The Wild West of Yester-Year

Annie Oakley
By Rachel Kovaciny

Growing up with a father who loved cowboy movies and a mother who enjoyed Little House on the Prairie, it’s not surprising all things frontier-related have fascinated me from childhood. In grade school, I read every biography my small-town library had on anyone connected with being a pioneer or taming the Wild West. I idolized Davy Crockett, Daniel Boone, James Bowie, Jim Bridger, Wild Bill Hickok, Buffalo Bill, Jesse James, and Billy the Kid (I went through an Outlaw Phase). I learned everything I could about them from biographies, historical fiction, and encyclopedia articles. I pretended to be them. I spent many happy afternoons going on imaginary adventures in our big backyard, fighting bears, defending the Alamo, and canoeing through the Bighorn Canyon. 

But you’ll notice something about that list of my heroes: everyone on it is male. And, as you might have guessed by my name, I’m not. Which was not a huge problem as my parents had no problem with me running around in a ‘coon-skin cap proclaiming myself King of the Wild Frontier. But it does explain why one historical figure stood out over the others in my childhood imaginings. Her name? Annie Oakley. Her claim to fame? Being a sharpshooting superstar and the only female to receive a Wild West biography in my local library.


Born Phoebe Ann Moses (or Mosey—spelling records differ on this point) in 1860, but called Annie by her family, she grew up in Darke County, Ohio. Her father died when she was six. Her mother remarried, but then her stepfather died, leaving her with seven children and no means of supporting them. Annie left home to work for five years at a county home for those who could no longer care for themselves. There she learned to read, cook, and sew while working as a maid-of-all-work. When she went home again, in her early teens, she helped provide for her family by hunting with her father’s old rifle, which she’d been shooting since she was 8 or 9 years old. Local grocers and restaurants paid her well for the game she bagged because she could shoot birds through the head, leaving the meat untouched. She earned so much money, she paid off her family’s mortgage when she was fifteen.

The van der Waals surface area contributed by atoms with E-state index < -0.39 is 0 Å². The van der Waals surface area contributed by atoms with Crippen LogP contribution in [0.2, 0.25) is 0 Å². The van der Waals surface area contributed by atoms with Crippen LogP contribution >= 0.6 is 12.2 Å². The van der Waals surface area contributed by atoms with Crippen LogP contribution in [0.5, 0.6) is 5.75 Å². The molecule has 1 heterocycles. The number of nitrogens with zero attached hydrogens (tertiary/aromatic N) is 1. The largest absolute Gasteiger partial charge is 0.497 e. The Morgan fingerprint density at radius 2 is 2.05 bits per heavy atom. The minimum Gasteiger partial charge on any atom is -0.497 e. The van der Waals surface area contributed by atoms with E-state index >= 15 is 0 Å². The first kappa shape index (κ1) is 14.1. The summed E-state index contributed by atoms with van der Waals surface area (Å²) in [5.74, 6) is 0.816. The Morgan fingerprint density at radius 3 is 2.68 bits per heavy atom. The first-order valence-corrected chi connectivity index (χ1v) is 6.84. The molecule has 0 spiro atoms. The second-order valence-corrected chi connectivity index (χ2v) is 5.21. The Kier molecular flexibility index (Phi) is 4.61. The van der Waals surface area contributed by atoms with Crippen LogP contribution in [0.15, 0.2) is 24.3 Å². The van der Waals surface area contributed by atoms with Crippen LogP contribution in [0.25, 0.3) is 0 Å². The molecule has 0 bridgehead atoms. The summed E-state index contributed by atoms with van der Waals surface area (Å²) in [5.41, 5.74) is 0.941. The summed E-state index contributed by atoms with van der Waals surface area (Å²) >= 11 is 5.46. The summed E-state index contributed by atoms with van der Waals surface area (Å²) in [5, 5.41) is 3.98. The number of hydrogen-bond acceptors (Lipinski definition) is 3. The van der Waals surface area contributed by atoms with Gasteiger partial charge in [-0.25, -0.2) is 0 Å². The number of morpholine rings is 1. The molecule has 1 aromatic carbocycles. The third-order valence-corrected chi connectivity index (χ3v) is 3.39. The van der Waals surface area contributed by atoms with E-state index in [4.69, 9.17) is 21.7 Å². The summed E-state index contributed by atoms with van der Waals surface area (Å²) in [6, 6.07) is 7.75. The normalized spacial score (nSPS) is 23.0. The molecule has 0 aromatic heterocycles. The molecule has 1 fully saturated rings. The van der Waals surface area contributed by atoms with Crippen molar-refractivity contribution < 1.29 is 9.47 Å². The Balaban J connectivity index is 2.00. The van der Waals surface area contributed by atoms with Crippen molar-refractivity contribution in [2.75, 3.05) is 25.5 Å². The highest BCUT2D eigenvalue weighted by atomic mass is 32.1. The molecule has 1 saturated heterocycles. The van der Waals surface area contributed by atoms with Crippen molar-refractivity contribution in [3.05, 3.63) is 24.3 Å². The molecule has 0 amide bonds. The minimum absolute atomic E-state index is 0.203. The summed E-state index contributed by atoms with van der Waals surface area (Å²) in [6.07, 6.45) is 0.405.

Before long, her reputation as a sharpshooter gained her the attention of other, more famous marksmen. One of these, Frank Butler, asked her to take part in a shooting match. Annie matched him shot for shot for twenty-four shots, then beat him on the twenty-fifth. Frank and Annie courted soon after and married a year later. Frank Butler earned his living by demonstrating his marksmanship skills at various events. In 1882, Annie joined him in show business under the stage name Annie Oakley. They traveled across the country together until 1884, when Annie made friends with Sitting Bull, the American Indian chief who had triumphed over General Custer at the Battle of Little Bighorn less than a decade earlier. Sitting Bull and Annie became good friends. He gave her the famous nickname “Little Sure-Shot.” Some say he even considered her his adopted daughter.


A year later, Buffalo Bill’s Wild West Show hired Annie and Frank to tour with them. They gave her top billing. Frank became her manager and assistant. They toured with the show for sixteen years. They traveled all across the US and Europe, then toured with other shows before retiring in 1913. When the US entered WWI in 1917, Oakley offered to raise an all-female regiment for the military and fund it herself, but the government didn’t take her up on it. She then offered to help teach soldiers to shoot, but they again refused. Annie and Frank continued to make public appearances for many years. They both died in November 1926, within weeks of each other.


Annie Oakley showed the world women could excel at generally considered masculine pursuits like marksmanship, but she did this not at the expense of her femininity or her reputation. Instead of dressing or behaving like a man while shooting, she wore pretty skirts she sewed herself and kept her hair long. She was an outspoken advocate for all women learning to defend themselves, whether through firearms or other preferred means. All this explains why, when I visited the National Firearms Museum a few months ago, I stood in front of two different cases with tears in my eyes. I was standing in the presence of several rifles owned and used by Annie Oakley, items she shot during shows, and other cool bits of memorabilia. Sometimes, when we become adults, we learn things about our childhood heroes that dulls their shine. Not so with Annie Oakley, for me.